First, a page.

Cryptosporidium identified in Carraroe water supply
Boil water notices issued to 15,000 people and businesses in Connemara and east Cork
Irish Water has advised some 4,700 people dependent on the public supply in Carraroe to boil their water until further notice. Archive photograph: Joe O’Shaughnessy/The Irish Times
Irish Water has identified cryptosporidium contamination in Carraroe’s public supply in Connemara.
The discovery came as ten thousand homes and businesses in Cork were issued with boil water notices over fears of contaminated drinking water.
The State utility has advised some 4,700 people dependent on the public supply in Carraroe to boil their water until further notice.
This follows a similar notice issued for Leitir Móir/Tír an Fhia in south and west Connemara in January.
However, Sinn Féín senator Trevor Ó Clochartaigh has criticised Irish Water for failing to upgrade the Carraroe scheme when it was directed to by the Environmental Protection Agency (EPA).
“This supply has been substandard for years and the EPA have indicated for the last number of years that there has been insufficient protection for cryptosporidium,”Senator Ó Clochartaigh said.
The EPA also confirmed over a year ago that five samples taken from Carraroe’s public water supply showed much higher levels of THMs (trihalomethanes) than was acceptable under World Health Organisation guidelines.
THMs are a group of organic chemicals formed when chlorine reacts with naturally occurring organic matter in water before it is filtered.
‘The people of Carraroe and surrounding areas who are supplied from this source are incensed today to hear that they must now boil water,”Senator O Clochartaigh said, calling for immediate action to upgrade treatment in Carraroe and to reinstate plans to finish the Casla regional water scheme.
About half of the Casla scheme was completed by Galway County Council, but Irish Water abandoned plans to finish it at an estimated cost of 10 million euro.
‘This [Casla} scheme would have also resolved other water quality issues across south and west Connemara, including the cryptosporidium outbreak in Leitir Móir,”he said.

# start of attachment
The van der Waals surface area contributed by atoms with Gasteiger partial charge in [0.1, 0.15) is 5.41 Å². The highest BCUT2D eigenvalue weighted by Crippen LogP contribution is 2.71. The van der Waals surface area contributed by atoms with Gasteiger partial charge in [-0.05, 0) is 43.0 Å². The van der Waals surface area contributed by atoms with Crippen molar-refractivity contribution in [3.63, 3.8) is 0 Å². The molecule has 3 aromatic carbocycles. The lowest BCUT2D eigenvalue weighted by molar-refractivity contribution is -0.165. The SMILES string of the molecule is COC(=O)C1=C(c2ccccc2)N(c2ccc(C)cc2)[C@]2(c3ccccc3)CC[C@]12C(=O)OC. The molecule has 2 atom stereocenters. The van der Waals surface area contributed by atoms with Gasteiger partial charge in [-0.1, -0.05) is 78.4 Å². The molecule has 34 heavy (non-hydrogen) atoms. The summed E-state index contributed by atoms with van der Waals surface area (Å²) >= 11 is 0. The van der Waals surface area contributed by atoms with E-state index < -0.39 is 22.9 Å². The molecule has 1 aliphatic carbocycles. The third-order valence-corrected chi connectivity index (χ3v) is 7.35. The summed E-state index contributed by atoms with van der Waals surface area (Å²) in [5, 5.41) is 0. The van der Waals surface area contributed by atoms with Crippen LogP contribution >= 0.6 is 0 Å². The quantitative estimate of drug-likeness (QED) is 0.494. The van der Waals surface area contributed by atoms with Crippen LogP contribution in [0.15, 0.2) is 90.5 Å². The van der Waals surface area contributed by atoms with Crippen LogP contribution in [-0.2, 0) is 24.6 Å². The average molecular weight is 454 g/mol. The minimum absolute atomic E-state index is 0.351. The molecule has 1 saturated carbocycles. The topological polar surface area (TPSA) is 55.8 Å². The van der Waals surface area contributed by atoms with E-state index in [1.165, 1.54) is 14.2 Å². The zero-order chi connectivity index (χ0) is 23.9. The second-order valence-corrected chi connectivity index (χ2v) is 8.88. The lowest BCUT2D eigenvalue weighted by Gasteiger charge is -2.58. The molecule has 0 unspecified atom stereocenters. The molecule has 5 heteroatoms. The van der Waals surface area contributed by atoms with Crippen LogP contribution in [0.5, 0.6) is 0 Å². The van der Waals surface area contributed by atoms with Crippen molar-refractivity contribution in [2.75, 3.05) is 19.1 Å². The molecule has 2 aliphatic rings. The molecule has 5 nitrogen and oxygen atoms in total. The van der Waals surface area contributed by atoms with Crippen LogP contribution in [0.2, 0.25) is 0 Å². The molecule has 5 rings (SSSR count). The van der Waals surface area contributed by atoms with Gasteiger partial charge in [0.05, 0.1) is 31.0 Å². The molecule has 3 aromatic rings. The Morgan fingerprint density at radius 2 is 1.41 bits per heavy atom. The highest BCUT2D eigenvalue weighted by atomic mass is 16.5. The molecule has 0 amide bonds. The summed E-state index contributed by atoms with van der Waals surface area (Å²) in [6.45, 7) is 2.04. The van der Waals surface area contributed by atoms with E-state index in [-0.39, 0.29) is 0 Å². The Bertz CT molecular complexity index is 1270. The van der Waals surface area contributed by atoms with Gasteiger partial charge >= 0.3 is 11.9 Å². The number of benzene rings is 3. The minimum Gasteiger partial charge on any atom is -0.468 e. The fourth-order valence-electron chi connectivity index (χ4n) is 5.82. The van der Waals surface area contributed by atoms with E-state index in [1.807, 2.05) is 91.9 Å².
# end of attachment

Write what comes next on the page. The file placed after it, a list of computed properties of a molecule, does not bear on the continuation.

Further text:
Last month, Fine Gael TD Seán Kyne said that €400,000 of funding had been approved for the upgrade of the Carraroe treatment plant, which was currently nearing final design stage and for which planning would be sought in May.
“ Construction is then expected to start in late August or early September, with a completion date for February of next year,he said.
“In the meantime a coagulation plant is being put in place which, according to Irish Water, is the only feasible method in this case of reducing THMs as alternative methods result in other types of chemicals being formed in the water,”he said.
Coagulation involves a filtration process which reduces the presence of THMs. Mr Kyne, who is an agri-environmental consultant by profession, said that coagulation had successfully reduced risks such as cryptosporidium and THMs in other water supply schemes in Rosmuc and Tir an Fhia.
‘”The long term plan is to bring water from the upgraded and larger water treatment schemes in the city area into locations in Connemara,”he said.
The notice for Carraroe’s public supply advises boiling water for drinking, teeth-brushing and preparing salads and vegetables.
Meanwhile, a six to eight month boil water notice in parts of east Cork has been described as “disgraceful” by a Sinn Féin TD who says the elderly and business owners have been left reeling by the disruption to services.
Ten thousand homes and businesses in Cloyne, Whitegate, Ballinacurra, Ballycotton, Churchtown, Aghada and Trabolgan have been issued with a boil water notice for Whitegate Water treatment plant on the advice of the HSE amid fears the water supply may be contaminated.
The plant supplies nine million litres of water every day.
Irish Water says ground surrounding the water treatment plant is waterlogged due to record rainfall in recent months and rainfall is reaching the water treatment plant from the surrounding catchment area very quickly.
“The weather conditions are leading to high turbidity, or cloudiness, in the water. High turbidity levels have occurred at Whitegate over the last couple of months and, on the advice of the HSE during these periods, three separate precautionary boil water notices were already imposed in the interest of public health to eliminate the risk of infection.
“Irish Water wishes to apologise to our customers affected by this issue and reassure them that they will not be liable to charges for drinking water supply while the boil water notice remains in place.”
Sinn Féin Cork East TD Pat Buckley says people are being “let down” by Irish Water.
“It is madness. They are supposed to be providing a service but all they are providing is excuses. I have requested a full report but haven’t even got a response to my email. How are you supposed to run a business if you haven’t water?
What about vulnerable elderly people? Why haven’t they gone in to businesses with tankers of water? It is scandalous.”
Fine Gael TD in Cork East David Stanton says it is a major imposition on people to boil water and that he is anxious that everything would be done to sort the situation as quickly as possible.
Customers in the impacted areas are advised to boil all water for drinking, food preparation, brushing of teeth and making of ice. Water can be used as normal for bathing and flushing of toilets.